By: Brian Fiske
It’s not easy, but this advanced move will help you carry more speed and control through corners. World Cup mountain biker Chris Kovarik shows you how.
The Expert: Chris Kovarik holds the record for the largest margin of victory in a World Cup downhill race: 14 seconds, earned at the 2002 event in Fort William, Scotland. These days, he and his wife (fellow downhiller Claire Buchar) are lead mountain bike skills camps and clinics in Australia, and in Whistler, British Columbia. We caught up with Kovarik as he was prepping for the 2013 season to seek his advice on how to drift around a corner while maintaining speed and control.
The Art of Drifting: The move happens when you enter a corner with speed, lean your bike over to turn, and your tires start to lose traction. This causes your bike to slide, or “drift” as momentum pulls you to the outside of the corner. Skilled riders can anticipate this, and control it—making them faster down the hill. Drifts happen often in loose or wet terrain, where your tires have a hard time maintaining traction. This is different from skidding, which happens when you lock up your rear brake and drag your tires around the corner. Skids slow you down, but drifting helps maintain your speed and can have less impact on the trail.
Carry Your Speed: Pros like Kovarik intuitively know how much speed they want to carry into—and out of—a corner. The rest of us will have to practice. But as you learn to drift, remember that speed is the force that causes your tires to break loose. Kovarik recommends practicing on a loose, fast corner with a long run in. As you enter the turn, keep your eyes focused beyond the exit and lean your bike over to carve around the apex. Repeat several times, carrying more speed with each run and leaning the bike over until the tires start to break free. That’s when the fun begins.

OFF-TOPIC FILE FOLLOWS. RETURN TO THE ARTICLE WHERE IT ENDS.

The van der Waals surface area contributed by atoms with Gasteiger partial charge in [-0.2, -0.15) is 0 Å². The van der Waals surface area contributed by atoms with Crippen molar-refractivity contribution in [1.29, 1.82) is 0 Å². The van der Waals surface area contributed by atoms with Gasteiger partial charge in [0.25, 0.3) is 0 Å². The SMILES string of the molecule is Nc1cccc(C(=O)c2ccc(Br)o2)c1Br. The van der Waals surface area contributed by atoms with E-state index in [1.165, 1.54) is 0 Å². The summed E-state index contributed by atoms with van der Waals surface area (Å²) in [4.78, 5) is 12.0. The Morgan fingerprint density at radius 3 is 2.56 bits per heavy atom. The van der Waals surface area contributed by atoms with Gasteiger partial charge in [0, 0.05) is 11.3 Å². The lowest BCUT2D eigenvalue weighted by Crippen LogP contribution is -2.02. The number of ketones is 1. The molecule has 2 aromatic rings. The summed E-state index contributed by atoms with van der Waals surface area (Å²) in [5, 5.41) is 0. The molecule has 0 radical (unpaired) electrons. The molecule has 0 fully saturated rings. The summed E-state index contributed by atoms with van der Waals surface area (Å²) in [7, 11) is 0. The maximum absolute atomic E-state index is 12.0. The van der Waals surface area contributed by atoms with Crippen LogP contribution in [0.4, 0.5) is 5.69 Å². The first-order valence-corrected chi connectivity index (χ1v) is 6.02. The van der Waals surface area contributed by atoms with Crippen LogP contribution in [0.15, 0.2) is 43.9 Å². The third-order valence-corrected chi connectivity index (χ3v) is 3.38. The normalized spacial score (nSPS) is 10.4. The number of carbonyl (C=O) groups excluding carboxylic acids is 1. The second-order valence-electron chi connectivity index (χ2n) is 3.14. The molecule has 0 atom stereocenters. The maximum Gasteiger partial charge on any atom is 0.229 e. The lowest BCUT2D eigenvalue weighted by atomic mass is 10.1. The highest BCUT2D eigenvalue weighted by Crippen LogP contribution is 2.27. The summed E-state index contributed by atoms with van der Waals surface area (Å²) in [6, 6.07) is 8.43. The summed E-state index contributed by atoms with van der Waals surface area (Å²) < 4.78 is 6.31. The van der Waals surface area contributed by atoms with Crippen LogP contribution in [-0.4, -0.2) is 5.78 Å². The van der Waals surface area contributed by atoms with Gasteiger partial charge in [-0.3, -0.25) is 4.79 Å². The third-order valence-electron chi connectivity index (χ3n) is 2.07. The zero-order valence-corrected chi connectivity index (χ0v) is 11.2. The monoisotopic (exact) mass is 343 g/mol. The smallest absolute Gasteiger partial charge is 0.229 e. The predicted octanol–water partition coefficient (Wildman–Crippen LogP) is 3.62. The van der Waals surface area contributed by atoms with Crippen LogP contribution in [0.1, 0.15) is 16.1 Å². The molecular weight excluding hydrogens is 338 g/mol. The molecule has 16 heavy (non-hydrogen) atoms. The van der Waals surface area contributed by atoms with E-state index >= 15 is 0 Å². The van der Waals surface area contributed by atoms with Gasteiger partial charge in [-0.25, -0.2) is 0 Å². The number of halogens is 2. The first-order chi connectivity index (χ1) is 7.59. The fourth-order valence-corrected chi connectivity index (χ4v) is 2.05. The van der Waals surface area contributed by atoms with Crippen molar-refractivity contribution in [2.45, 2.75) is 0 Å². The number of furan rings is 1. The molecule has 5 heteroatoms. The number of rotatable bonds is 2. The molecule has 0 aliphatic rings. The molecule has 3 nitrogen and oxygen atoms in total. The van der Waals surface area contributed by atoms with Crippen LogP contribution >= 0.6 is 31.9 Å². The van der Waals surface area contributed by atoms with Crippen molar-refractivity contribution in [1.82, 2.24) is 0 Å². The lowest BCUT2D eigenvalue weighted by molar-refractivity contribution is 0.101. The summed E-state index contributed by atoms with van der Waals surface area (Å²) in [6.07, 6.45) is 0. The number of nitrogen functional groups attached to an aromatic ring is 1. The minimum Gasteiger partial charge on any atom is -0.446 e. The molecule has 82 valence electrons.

A Balancing Act: Once you’re tires break free, it’s a matter of balancing your weight. The key is to keep your front wheel glued to the ground, while the back wheel does what it needs to do—within reason. To do that, Kovarik says keep your weight slightly forward. “As I’m approaching the exit, I’ll shift my weight over the bars to keep traction on the front wheel,” Kovarik says. “If you get your weight too far back, you’re going to come out of the drift slow and bog down,” Kovarik says.
Constant Corrections: The goal of drifting isn’t just to slide around corners with a big plume of dust and smoke. That looks great in photos and videos, but won’t help your riding. You want to blaze around a turn as quickly as possible and exit in control. That means counter-steering as your tires slide, just as you would in a car that’s slipping on an icy corner. “While in the drift, I’m continuously correcting my front wheel [steering into the opposite direction of the turn] to prevent the rear from coming out too far,” Kovarik says.
Plant Your Foot: As you learn to drift, Kovarik recommends extending your inside foot out and ahead of the cranks to prevent you from falling over if your wheels slide too much, or if you lean too far over. The move also helps keep your weight low. This is easiest done with flat pedals but can be performed with clipless pedals if you anticipate the corner and unclip ahead of time. Wondering what it looks like? Check out the image of Kovarik below.
Foot out, weight forward, counter-steering, wheels rolling, dirt flying—Kovarik has mastered the drift. (Ian Hylands)